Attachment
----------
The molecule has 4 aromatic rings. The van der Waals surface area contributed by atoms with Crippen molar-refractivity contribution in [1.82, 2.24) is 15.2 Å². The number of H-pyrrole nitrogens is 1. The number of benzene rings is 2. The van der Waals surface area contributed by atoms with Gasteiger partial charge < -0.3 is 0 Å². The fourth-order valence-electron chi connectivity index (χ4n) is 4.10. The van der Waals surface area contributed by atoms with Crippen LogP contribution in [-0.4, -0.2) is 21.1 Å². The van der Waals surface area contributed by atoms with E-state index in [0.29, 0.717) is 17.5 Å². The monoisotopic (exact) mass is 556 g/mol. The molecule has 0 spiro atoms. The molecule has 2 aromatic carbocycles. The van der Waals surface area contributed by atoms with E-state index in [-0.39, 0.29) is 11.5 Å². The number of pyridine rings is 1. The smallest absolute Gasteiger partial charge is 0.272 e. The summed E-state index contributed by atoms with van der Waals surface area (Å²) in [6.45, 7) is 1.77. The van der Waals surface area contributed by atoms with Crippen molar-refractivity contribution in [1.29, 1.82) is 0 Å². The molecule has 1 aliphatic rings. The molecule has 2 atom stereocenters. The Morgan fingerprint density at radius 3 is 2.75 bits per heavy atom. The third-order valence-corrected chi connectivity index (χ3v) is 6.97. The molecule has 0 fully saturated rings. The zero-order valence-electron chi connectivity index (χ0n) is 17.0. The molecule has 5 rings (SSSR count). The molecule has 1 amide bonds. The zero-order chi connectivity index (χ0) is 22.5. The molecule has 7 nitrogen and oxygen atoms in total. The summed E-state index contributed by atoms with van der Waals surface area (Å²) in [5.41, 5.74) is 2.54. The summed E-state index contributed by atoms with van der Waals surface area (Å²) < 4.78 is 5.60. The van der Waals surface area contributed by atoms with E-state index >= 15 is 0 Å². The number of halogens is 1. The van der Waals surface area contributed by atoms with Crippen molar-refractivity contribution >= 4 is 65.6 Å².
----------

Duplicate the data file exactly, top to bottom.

The molecule has 4 aromatic rings. The van der Waals surface area contributed by atoms with Crippen molar-refractivity contribution in [1.82, 2.24) is 15.2 Å². The number of H-pyrrole nitrogens is 1. The number of benzene rings is 2. The van der Waals surface area contributed by atoms with Gasteiger partial charge < -0.3 is 0 Å². The fourth-order valence-electron chi connectivity index (χ4n) is 4.10. The van der Waals surface area contributed by atoms with Crippen LogP contribution in [-0.4, -0.2) is 21.1 Å². The van der Waals surface area contributed by atoms with E-state index in [0.29, 0.717) is 17.5 Å². The monoisotopic (exact) mass is 556 g/mol. The molecule has 0 spiro atoms. The molecule has 2 aromatic carbocycles. The van der Waals surface area contributed by atoms with E-state index in [-0.39, 0.29) is 11.5 Å². The number of pyridine rings is 1. The smallest absolute Gasteiger partial charge is 0.272 e. The summed E-state index contributed by atoms with van der Waals surface area (Å²) in [6.45, 7) is 1.77. The van der Waals surface area contributed by atoms with Crippen molar-refractivity contribution in [1.29, 1.82) is 0 Å². The molecule has 1 aliphatic rings. The molecule has 2 atom stereocenters. The Morgan fingerprint density at radius 3 is 2.75 bits per heavy atom. The third-order valence-corrected chi connectivity index (χ3v) is 6.97. The molecule has 0 fully saturated rings. The zero-order valence-electron chi connectivity index (χ0n) is 17.0. The molecule has 5 rings (SSSR count). The molecule has 1 amide bonds. The zero-order chi connectivity index (χ0) is 22.5. The molecule has 7 nitrogen and oxygen atoms in total. The summed E-state index contributed by atoms with van der Waals surface area (Å²) in [5.41, 5.74) is 2.54. The summed E-state index contributed by atoms with van der Waals surface area (Å²) < 4.78 is 5.60. The van der Waals surface area contributed by atoms with E-state index >= 15 is 0 Å². The number of halogens is 1. The van der Waals surface area contributed by atoms with Crippen molar-refractivity contribution >= 4 is 65.6 Å².